Adivasi (Hindi: आदिवासी, IPA: [aːd̪ɪˈʋaːsi]) are the tribal groups considered the Indigenous people population of South Asia. Adivasi make up 8.6% of India‘s population or 104 million, according to the 2011 census, and a large percentage of the Nepalese population. They comprise a substantial indigenous minority of the population of India and Nepal. The same term Adivasi is used for the ethnic minorities of Bangladesh, Pakistan, the native Tharu people of Nepal, and also the native Vedda people of Sri Lanka (Sinhalese: ආදී වාස). The word is also used in the same sense in Nepal, as is another word, janajati (Nepali: जनजाति; janajāti), although the political context differed historically under the Shah and Rana dynasties.
Adivasi societies are particularly prominent in Andhra Pradesh, Chhattisgarh, Gujarat, Jharkhand, Madhya Pradesh, Maharashtra, Odisha, Rajasthan, Tamil Nadu, West Bengal and some north-eastern states, and the Andaman and Nicobar Islands. Many smaller tribal groups are quite sensitive to ecological degradation caused by modernisation. Both commercial forestry and intensive agriculture have proved destructive to the forests that had endured swidden agriculture for many centuries. Adivasis in central part of India have been victims of the Salwa Judum campaign by the Government against the Naxalite insurgency.
The Tribals Of India: Aboriginal Peoples Without Land
The “tribals” (also known as the Adivasi) are India’s original indigenous people — they are spread out all across the subcontinent and number some 700 distinct tribes, according to the Constitution. The Adivasis are believed to account for about 10 percent of India’s total enormous population.
More than half of the tribal population resides in six states: Madhya Pradesh, Chhattisgarh, Maharashtra, Orissa, Jharkhand and Gujarat. The Northeast of India has a particularly heavy tribal element. These ancient aboriginal peoples tend to live in isolated communities in hills and forestlands, far from urban centers.
While their ancient history is largely a point of conjecture, scholars generally believe that when Indo-Aryans invaded what is now India at least 3,000 years ago, they pushed these aboriginal peoples into more remote parts of the country, where they have largely remained to this very day.
As such, many tribal communities remained far outside India’s mainstream and became self-governing entities (and, importantly, fell outside of the rigid Hindu caste stricture; although some Adivasis intermarried with the “invaders”).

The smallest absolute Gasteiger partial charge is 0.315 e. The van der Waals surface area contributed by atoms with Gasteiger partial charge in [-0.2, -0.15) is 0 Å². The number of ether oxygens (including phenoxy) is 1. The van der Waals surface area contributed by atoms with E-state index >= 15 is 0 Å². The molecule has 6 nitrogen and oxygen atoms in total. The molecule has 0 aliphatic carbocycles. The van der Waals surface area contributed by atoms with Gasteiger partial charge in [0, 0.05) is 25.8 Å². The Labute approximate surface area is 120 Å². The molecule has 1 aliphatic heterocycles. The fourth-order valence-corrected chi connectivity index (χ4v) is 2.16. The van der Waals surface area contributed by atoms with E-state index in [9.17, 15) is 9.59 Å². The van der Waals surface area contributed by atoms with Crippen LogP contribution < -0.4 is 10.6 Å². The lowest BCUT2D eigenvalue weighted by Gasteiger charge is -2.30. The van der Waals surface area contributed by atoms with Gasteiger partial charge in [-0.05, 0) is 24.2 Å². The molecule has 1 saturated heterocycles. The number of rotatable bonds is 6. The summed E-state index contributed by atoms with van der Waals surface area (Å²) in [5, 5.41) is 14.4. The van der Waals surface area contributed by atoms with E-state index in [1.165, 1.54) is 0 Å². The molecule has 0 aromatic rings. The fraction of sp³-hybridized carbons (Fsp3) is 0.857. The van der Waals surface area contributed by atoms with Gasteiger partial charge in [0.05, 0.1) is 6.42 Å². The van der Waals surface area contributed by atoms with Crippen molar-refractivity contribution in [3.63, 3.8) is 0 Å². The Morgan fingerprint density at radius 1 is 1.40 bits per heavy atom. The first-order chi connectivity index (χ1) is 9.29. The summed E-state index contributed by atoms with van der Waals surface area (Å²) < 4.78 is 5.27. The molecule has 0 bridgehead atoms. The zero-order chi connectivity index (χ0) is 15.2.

Adivasis are classified as “Scheduled Tribes” by the Indian Constitution, although this definition differs from state to state. Tribals are also distinct from the Dalits (the Untouchables), who are largely trapped in bonded servitude.
However, the Adivasis have also suffered greatly in India as the nation moves headlong into becoming a modern economic superpower. Their land and ancient customs have come under dire threat from the inexorable forces of progress. They also endure discrimination, prejudice and displacement, despite the fact that the Constitution guarantees them many rights.
Tribal lands (once protected by government decree) have been illegally seized and occupied by outsiders (and now by corporations) for decades.
Naga man dressed in traditional attire from Nagaland
The aboriginal ethnic groups of India are called “scheduled tribes” in the Constitution. The designation, invented by the British, covers somewhat arbitrarily 255 such communities. According to the 1971 census the total population of India was 547,949,809, of which the scheduled tribes accounted for 38,015,162, or nearly 7% of the population. Although by now the national population has increased by another 135 million, the proportion probably remains close to what it was 10 years ago. Unevenly distributed throughout the subcontinent, the tribespeople are a vast majority in the northeastern states and Union territories: 88% in Nagaland, 80% in Meghalaya, and 70% in Arunachal Pradesh. Half of the country’s tribal population is found in the three states of Madhya Pradesh, Bihar, and Orissa. Madhya Pradesh has over 8 million, that is, 20% of the population; Bihar has about 5 million, or 8075% of the population; Orissa has nearly 7 million.
The numerically dominant tribes are four million Gonds of Central India (Madhya Pradesh, Maharashtra, and Andhra Pradesh), four million Bhils of Western India (Rajasthan and Gujarat), and three million Santals of Eastern India (Bihar, Orissa, and West Bengal). The smallest tribal community is the Andamanese, with a population of 19.
Women of Banni tribe in traditional attire from Gujarat